Salmelainen, Eero. Tales and Fables of the Finns. Part I. Helsingfors, 1871. No. VII, ii, pp. 68-73. (Collected by J. Cajan in Russian Carelia. 1836. No. VIII.)
"THE MARVELLOUS OAK."
Ill-treated heroine (by ogress-step-mother) -- Grain-sorting tasks (three-fold)--Help at grave (dead mother bids heroine strike stove cross-wise with switch, and tasks will he executed)--Ram with shears on its horns asks to be shorn, offering wool as reward. Old beggar-man asks to have his head searched, offering staff as reward. Ogress going to castle meets, but will not help these--Heroine fulfils requests obtaining rewards--Is directed by beggar-man to strike cross-wise, with switch, oak con taming treasures and horse--Magic dresses--Heroine rides to castle; not recognised at feast.--l Meeting-place (cast1e)--Ogress' daughter kicked when under table gnawing bones, (1) loses an eye; (2) has arm broken; (3) has leg broken--Three-fold flight. Heroine drops (1) Ear-ring; (2) Ring; (3) Shoe (golden), to detain pursuers--Hearth-abode--Marriage-shoe- (and ring-) tests-- Artificial limbs and eye for ogress' daughter--Mutilated foot (and finger) --Happy marriage.
(1) A man and woman had air only daughter, a pretty, tidy girl. Her mother dying, her father marries an Ogress, unwittingly, with a grownup daughter. The two latter plague her in every way.-- (2) The king holds a great feast, to which all are invited-- the poor, lame, and the blind. When the Ogress with her daughter starts for it, her stepdaughter, who wishes to accompany them, is angrily told she is not wanted. The Ogress knocks over the stove, upsets a quarter-measure of barley over it, and tells the girl she must put everything as it was by her return.-- (3) Weeping she goes to the grave of her mother, who hands her a switch, tells her to strike it crosswise against the stove, and her task will be executed. She does as advised; the barley-grains collect in the measure, and the stove resumes its former state.-- (4) On her way to the castle the Ogress meets a ram with a pair of shears on its horns, which implores her to shear it and take the wool as a reward. She rudely declines. Soon she meets an old beggar-mall, who asks her to search his head, for which he will give his staff, and gets a similar answer.-- (5) After performing her task, Cinderella Starts after the others; meets the ram, is asked the same question, complies, and gets the wool for her pails. She also complies with the old beggar's request, receives his staff as a reward, and is told that further on she will find a great oak, which she is to strike crosswise with the staff; when it will open up all sorts of good things for her. She does this, and finds treasures in the centre of the oak. Clothing herself beautifully, she takes a line horse and gallops to the castle. There she is given plenty to eat and drink; but, though all are astonished at the beautiful stranger, none recognise her. While the guests are eating, the Ogress's daughter is under the table gnawing bones, where she is kicked, and loses an eye. After feasting, Cinderella goes home, but is followed by the people. She throws away her ring, and, while the people are looking for it, gallops back to the oak. Here she changes her clothes, goes and sits behind the stove. On the return of the Ogress and her daughter, Cinderella asks what they have seen, and learns they saw the most beautiful girl imaginable. "Was it not I?" says Cinderella, a remark which is received with scorn.-- (6) Next day, before returning to the castle, the Ogre again overturns the stove, sifts rye over it, and gives the girl the same orders as before. From her mother she again gets the switch, therewith puts all to rights, goes to the oak, dresses splendidly, dashes off to the castle, and is entertained as before. The Ogress's daughter, when under the table, has an arm broken. This time Cinderella throws away an ear-ring for the people to pick up, and the same incidents follow as before.-- (7) The third day the Ogress, before starting, breaks the stove, spills turnip-seed, and gives Cinderella the same order as before. At the oak she gets finer clothes than before, and a horse the hair of which is partly gold and partly silver, on which she rides to the castle; she sits at the end of the table. This time the Ogress's daughter has a leg broken under the table. When taking her departure, to avoid being caught, Cinderella throws away her golden shoe, and, while they are looking for it, makes her escape unrecognised home. The Ogress and her daughter ridicule her when she says she has been at the castle.-- (8) On the fourth day a feast is held, to which all are invited, to discover who owns the ring, ear-ring, and golden shoe. The Ogress puts on her daughter a washing-bat as a leg, a pancake as an arm, and a horse-dropping as an eye, and goes to the castle. The king announces that whoever can fit on the rings and shoe is to be his son's bride. All the girls try them on, but in vain. The Ogress tries, by cutting at and filing her daughter's leg anti hand, to make them fit, but without success. The king then orders Cinderella to be brought from behind the stove. She could not go to the oak, but had to go in her working-clothes all over ashes. All the articles fit her. The king's son is alarmed at having to take such a bride. He takes her from palace to palace to show her his possessions, and she asks him to see what she has got. She takes him to the oak, strikes it with her staff; they take what they please; the bridegroom no, longer regrets his marriage; they go home and live happily.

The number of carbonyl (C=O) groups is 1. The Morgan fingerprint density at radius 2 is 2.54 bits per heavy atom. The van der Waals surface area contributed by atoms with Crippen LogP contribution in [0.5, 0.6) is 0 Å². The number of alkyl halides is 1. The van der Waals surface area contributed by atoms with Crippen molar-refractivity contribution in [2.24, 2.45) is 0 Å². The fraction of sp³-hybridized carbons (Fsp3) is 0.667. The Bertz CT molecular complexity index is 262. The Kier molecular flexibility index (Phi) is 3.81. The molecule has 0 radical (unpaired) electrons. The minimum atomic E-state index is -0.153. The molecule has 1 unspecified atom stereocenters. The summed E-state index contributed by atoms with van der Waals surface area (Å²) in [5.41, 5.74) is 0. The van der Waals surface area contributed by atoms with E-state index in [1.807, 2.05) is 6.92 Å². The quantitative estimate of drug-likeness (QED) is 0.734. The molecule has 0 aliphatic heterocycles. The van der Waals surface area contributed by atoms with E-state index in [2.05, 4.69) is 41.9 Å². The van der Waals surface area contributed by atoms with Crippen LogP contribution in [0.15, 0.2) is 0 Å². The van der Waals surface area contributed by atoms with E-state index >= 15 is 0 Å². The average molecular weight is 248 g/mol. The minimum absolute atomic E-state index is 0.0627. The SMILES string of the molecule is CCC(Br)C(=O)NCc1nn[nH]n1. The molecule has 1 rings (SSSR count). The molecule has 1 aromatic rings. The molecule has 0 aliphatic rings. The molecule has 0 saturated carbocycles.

Cox, Marian Roalfe. Cinderella: Three Hundred and Forty-five Variants of Cinderella, Catskin, and Cap O' Rushes, abstracted and tabulated. London: David Nutt for the Folklore Society, 1893.
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